• A degree of player evolution so the player isn’t so static. Maybe issuing the player a new type of gun each round. The guns would receive small boosts each round (fire rate upgrades, spread, etc). This should involve some kind of choice on the part of the player.
  • More variety in enemies. As much as possible. Prominent things I had to leave out for the compo game were armor plates (bits of the enemies that block shots from certain angles, have their own health), and visual distinctions between the enemies (visual guns and such).
  • Add passive stat genes to the Products display panel in addition to weapons. Add an interface for saving enemies through the Products panel.
  • Currently the player can only load two bots and fight against their offspring. May also include a feature where the player can load two pairs of bots and have them fight each other and evolve.
  • Balance difficulty (restrict how good enemies can be on the first wave a little better)

Obligatory “Finished!” Post

Posted by (twitter: @BrianAMacIntosh)
Sunday, August 26th, 2012 6:54 pm

Because finished is what I was with a few hours to spare, and finished is what I am right now!

I’m pleasantly surprised with how well this went.  My idea was scoped very ambitiously, but I managed to get through nearly everything I envisioned (even saving and loading of genomes).  I learned a lot about genetic algorithms, too, a technique I’ve tried to implement in the past, unsuccessfully.  So that alone seems like a good use of a weekend.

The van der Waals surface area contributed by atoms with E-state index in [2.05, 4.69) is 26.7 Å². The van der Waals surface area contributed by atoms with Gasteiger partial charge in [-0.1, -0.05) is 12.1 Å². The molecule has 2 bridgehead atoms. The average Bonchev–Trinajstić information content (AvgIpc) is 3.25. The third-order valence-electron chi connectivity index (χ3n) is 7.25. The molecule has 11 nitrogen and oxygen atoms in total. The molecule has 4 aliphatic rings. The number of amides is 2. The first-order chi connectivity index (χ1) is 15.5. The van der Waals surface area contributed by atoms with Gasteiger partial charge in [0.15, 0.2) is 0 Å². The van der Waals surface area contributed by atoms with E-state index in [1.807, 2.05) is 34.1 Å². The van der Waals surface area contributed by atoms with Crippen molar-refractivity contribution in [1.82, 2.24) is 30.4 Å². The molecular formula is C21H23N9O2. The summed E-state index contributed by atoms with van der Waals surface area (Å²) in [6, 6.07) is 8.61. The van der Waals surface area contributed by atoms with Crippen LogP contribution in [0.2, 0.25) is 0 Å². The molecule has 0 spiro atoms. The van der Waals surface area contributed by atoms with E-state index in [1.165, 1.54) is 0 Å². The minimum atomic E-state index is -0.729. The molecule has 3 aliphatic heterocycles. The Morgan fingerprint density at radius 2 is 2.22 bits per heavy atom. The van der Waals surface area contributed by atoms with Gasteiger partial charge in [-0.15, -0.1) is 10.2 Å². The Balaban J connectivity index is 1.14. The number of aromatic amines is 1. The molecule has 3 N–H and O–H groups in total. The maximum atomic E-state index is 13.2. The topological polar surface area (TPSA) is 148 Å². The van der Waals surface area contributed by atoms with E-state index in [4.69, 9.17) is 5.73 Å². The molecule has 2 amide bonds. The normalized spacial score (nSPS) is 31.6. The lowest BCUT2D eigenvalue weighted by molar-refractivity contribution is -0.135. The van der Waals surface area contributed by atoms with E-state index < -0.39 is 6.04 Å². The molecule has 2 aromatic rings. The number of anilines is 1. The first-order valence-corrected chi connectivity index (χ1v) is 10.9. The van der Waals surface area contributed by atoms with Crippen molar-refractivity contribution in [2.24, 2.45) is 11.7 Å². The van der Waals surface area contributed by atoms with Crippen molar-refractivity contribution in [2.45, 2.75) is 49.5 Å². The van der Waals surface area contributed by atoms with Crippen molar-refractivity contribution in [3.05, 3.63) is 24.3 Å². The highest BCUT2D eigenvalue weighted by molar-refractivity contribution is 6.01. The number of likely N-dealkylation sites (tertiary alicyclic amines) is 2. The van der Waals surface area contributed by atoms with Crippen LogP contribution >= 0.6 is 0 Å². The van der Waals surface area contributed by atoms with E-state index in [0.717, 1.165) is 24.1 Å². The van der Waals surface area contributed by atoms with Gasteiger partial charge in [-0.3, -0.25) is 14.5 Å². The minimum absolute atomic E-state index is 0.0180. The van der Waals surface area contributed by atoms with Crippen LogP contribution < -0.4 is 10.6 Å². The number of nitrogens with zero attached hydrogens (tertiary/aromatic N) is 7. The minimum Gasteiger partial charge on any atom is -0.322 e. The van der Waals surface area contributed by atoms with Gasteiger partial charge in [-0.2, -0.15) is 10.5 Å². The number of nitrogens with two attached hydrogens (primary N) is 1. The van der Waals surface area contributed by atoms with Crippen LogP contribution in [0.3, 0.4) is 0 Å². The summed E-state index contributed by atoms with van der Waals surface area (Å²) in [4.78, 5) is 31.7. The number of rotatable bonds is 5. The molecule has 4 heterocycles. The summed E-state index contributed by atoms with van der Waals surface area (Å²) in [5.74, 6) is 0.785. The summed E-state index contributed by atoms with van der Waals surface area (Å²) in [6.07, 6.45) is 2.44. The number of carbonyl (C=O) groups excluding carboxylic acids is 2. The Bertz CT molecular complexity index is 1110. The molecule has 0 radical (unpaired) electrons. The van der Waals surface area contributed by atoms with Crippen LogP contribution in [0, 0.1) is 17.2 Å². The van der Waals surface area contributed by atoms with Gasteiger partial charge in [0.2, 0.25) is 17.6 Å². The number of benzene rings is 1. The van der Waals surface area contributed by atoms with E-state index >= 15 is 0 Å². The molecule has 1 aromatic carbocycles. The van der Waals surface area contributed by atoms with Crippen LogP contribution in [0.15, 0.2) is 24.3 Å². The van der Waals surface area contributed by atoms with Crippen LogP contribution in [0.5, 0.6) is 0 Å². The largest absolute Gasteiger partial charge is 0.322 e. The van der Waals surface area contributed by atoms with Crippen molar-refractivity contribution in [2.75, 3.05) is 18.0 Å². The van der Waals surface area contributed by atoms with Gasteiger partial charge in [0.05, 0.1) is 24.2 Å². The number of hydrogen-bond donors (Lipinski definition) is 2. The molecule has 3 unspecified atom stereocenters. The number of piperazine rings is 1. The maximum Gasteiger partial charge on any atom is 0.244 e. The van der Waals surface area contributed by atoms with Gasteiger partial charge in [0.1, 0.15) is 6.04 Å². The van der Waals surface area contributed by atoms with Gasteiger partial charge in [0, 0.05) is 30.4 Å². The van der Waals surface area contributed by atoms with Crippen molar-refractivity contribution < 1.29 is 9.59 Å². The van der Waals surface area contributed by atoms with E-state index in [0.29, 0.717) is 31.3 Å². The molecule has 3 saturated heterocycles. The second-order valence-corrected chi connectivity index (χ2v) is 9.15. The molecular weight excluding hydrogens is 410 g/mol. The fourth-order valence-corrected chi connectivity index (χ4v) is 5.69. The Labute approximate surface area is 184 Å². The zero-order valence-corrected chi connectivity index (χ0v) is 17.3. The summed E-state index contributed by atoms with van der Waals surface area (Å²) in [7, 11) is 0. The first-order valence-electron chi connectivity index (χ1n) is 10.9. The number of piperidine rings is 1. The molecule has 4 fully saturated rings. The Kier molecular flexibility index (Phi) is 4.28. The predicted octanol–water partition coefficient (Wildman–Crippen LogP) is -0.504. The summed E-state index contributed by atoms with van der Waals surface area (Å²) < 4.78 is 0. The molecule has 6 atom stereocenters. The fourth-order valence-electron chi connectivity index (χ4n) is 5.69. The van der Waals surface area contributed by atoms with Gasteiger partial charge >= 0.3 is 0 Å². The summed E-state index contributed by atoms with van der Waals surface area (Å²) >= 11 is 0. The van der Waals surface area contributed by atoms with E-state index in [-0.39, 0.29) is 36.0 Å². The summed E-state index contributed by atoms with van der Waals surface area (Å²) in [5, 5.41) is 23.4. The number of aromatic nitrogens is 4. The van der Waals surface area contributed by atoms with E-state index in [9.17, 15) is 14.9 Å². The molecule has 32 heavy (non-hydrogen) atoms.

I also learned that I actually stink at making sounds.  Also, music takes more than an hour to do to satisfaction.  Perhaps next time I’ll make a purposefully silent game.

My art is decent (but it looks a lot better in motion).


You should, of course, play it: http://www.ludumdare.com/compo/ludum-dare-24/?action=preview&uid=15030

Genetic Algorithms and Debugging

Posted by (twitter: @BrianAMacIntosh)
Sunday, August 26th, 2012 12:40 am

This is my first time participating in on of these competitions, and I’m greatly enjoying it so far.  I figured I’d write a blog post to summarize the first day here.

My game has you fight waves of randomly-generated enemy “bots”.  When I say randomly-generated, I mean whole-hog random.  Colors, behaviors, weapons, stats – it can all change.  After the first set of enemies, I start using a genetic algorithm to combine these enemies, hopefully ramping up the difficulty and making some neat combinations.

Genetic algorithms are really cool and they suck at the same time.  On the positive side, it’ll be easy to balance the game when the algorithm works right – if it keeps picking certain features over and over, I’ll nerf ’em.  On the downside, it’s hard to tell if things aren’t working quite right.  I played a few generations and noticed that the game kept dropping weapons for some reason.  It would select out almost all weapons by the fourth generation.  I was pretty sure this was not, in fact, the optimal solution to the problem.  Turned out to be some misplaced curly braces (sheesh).

So what’s still to do?  Sound and music, notably. A pause menu. I also think it would be pretty cool to have a system for exporting enemy genomes having friends fight them, or even having two bots fight each other.

Here’s a screenshot!